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  • The Musical-Artistic Story: Hoffmann, Odoevsky and Pasternak
  • Neil Cornwell (bio)

The artistic story is an acknowledged sub-genre of Romantic fiction. The ‘artist’ – usually a poet or writer, sometimes a painter, or occasionally a representative of another art form – is a common enough figure in Romantic literature, with extensions into the Gothic-fantastic, through the nineteenth and twentieth centuries. One has only to think of Bulgakov’s ‘Master’ (in his celebrated The Master and Margarita). In other, on the whole more mainstream – though often at least equally complex – areas of, for instance, Russian fiction, another obvious figure of some prominence would be Doctor Iurii Zhivago. American campus fiction (without my wishing, by any means, to reduce Pale Fire to that rather bland category) offers Vladimir Nabokov’s rival figure of the poet, John Shade.

In the case of the art (painter or painting) story, we can trace a line from E. T. A. Hoffmann in ‘Signor Formica’ and ‘The Jesuit Chapel in G.’ (‘Die Jesuiterkirche in G.’) through such subsequent Romantics or romantic-realists as Gogol and Balzac. This would continue on, through Poe, Hawthorne and Henry James, to the early Nabokov of ‘La Veneziana’ (‘Venetsianka’), and of course beyond, into the present century. ‘Portraits in words and portraits in paint are opposites, rather than metaphors for each other’, in the view of A. S. Byatt.1 The composition of prose fiction concerned with the actual painting of pictures (portraits or otherwise) may be a somewhat different matter; however, anything resembling a detailed analysis of the complexities and possible sub-divisions of the artistic tale will have to remain outside the scope of the present essay.

The musical story may seem, at an initial glance at least, a poor relation within the overall Romantic or Neo-Romantic ‘artistic’ tradition, although two of Pushkin’s dramatic ‘Little Tragedies’ had musical themes. Just five years after Odoevsky’s Russian Nights (Russkie nochi), Dostoevsky produced what was to have been his first full-length novel, [End Page 35] Netochka Nezvanova (1849), the first section of which is effectively a musical story, recounting the ‘career’ of the mad violinist Efim (stepfather of the eponymous narrator). The figure of Prince X may even have been based on (Prince) Odoevsky. Later parts, too, might have aspired to something of a musical path, given that Netochka subsequently proves to have a fine singing voice.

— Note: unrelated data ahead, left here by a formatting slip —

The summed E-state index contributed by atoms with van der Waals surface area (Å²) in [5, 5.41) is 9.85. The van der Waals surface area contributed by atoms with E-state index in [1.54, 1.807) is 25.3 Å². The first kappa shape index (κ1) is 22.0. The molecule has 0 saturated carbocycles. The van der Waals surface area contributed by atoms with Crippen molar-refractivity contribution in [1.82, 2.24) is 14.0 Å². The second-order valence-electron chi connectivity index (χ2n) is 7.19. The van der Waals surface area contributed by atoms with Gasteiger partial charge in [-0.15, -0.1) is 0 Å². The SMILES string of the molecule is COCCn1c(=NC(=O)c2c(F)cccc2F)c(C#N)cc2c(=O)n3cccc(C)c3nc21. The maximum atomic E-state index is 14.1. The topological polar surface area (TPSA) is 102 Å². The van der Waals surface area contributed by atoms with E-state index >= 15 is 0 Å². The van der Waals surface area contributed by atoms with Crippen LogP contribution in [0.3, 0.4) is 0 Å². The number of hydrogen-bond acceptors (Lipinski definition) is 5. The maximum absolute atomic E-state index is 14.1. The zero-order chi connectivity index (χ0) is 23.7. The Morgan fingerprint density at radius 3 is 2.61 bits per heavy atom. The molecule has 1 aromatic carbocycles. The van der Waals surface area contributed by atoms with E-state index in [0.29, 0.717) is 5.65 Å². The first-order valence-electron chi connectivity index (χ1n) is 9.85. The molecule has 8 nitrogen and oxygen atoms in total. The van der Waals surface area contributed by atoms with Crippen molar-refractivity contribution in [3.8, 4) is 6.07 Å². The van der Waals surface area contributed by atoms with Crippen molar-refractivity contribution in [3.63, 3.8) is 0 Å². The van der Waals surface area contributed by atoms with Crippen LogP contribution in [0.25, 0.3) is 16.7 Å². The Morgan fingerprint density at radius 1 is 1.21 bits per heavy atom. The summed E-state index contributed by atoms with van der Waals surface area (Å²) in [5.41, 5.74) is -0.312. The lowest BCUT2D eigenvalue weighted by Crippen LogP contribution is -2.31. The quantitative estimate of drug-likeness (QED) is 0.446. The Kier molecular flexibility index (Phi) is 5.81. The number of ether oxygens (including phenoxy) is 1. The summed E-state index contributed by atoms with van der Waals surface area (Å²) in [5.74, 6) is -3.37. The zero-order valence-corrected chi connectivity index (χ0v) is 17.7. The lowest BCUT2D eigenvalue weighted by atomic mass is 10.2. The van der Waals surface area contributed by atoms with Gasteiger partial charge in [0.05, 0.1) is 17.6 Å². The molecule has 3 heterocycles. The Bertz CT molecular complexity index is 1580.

Moreover, such significant later works as The Kreutzer Sonata (Kreitserova sonata) by Tolstoy and, indeed much later, Thomas Mann’s Doctor Faustus (which has itself been analysed alongside Doctor Zhivago)2 can also be invoked. Russian literature, it may here be stressed, provides – in addition to Tolstoy’s novella of musically inspired jealousy, and the two main works to be discussed in the present paper – a number of diverse offerings in prose fictional forms. These include: Korolenko’s ‘The Blind Musician’ (‘Slepoi muzykant’); Chekhov’s ‘Rothschild’s Violin’ (‘Skripka Rotshil’da’); the so-called ‘Symphonies’ of Andrei Bely; Elena Guro’s ‘Picasso’s Violin’ (‘Skripka Pikasso’); Nikolai Gumilev’s ‘The Stradivarius’ (‘Skripka Stradivariusa’), which invokes Paganini; and ‘Moscow Violin’ (‘Moskovskaia skripka’) by Platonov (in which, it is argued, ‘the main hero [. . . ] appears to be the violin itself ’).3 There are also later composer-based stories by Iurii Nagibin. Yet another violin is to be found, too, within the œuvre of Pasternak: the poem ‘Skripka Paganini’ from the collection Poverkh bar’erov (Over the Barriers).4 An entertaining exercise, perhaps, would be to contrast Tolstoy’s heavily moralistic Kreutzer Sonata with Chekhov’s near-contemporaneous ‘Romance with Double Bass’ (‘Roman s kontrabasom’), in which the double bass case owned by one Pitzikatoff is employed in the carrying around of a naked woman. It should be mentioned that English literature had also offered its own violin (indeed Stradivarius) novel, The Lost Stradivarius by John Meade Falkner (1895) – a work fusing its musical theme with the ghostly supernatural.

A perhaps at first sight unlikely Chekhov story, ‘The Black Monk’ (‘Chernyi monakh’), has not just ‘the cyclic form that is typical of Chekhov’s mature prose’, but, as first pointed out by no less a figure than Shostakovich, it is a story built around a musical...


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pp. 35-55
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Archived 2009
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